Laura: Kate, even as she finds new love, really holds her husband that has died in such love and esteem and care. You write eloquently, she’s always going to hold him. She’s always going to love him. This moving forward isn’t a diminishing of that in any way.

Emma: No. People say it’s like having a second child. You don’t love your first child any less because a second child has come along. Your heart just expands to accommodate the second child and the first. I think it’s similar.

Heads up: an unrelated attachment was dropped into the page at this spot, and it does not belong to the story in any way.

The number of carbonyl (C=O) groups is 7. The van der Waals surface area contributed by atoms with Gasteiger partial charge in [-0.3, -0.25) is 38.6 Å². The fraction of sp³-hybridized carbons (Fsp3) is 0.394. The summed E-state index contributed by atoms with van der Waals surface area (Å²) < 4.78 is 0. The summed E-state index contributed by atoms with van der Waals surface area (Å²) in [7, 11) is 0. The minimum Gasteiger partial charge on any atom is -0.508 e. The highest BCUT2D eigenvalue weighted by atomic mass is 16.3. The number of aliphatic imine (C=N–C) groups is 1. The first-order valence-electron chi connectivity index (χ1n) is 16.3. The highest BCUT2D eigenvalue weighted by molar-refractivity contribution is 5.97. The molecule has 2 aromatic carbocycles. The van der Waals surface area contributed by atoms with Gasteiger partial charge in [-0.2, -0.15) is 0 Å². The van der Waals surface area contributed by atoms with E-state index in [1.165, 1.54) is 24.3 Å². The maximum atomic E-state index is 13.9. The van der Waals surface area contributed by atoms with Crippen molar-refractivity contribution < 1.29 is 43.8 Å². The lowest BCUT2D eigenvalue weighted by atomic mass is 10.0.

Laura: I agree. Any questions over here?

Female Voice: I just want to say a thank you to you. I work in the Alzheimer’s field. I work at the Alzheimer’s Research Center here in East LA. Just thanking you for bringing young-onset Alzheimer’s disease into a novel. It’s something that people don’t hear about. We hear about Alzheimer’s when people are older. For it to be somebody who is younger — we run support groups where we have people who are living this story. Just as a thank you to you for not shying away from that and writing into that. I appreciate it. Thank you.

Emma: Thank you.


The Life Council by Laura Tremaine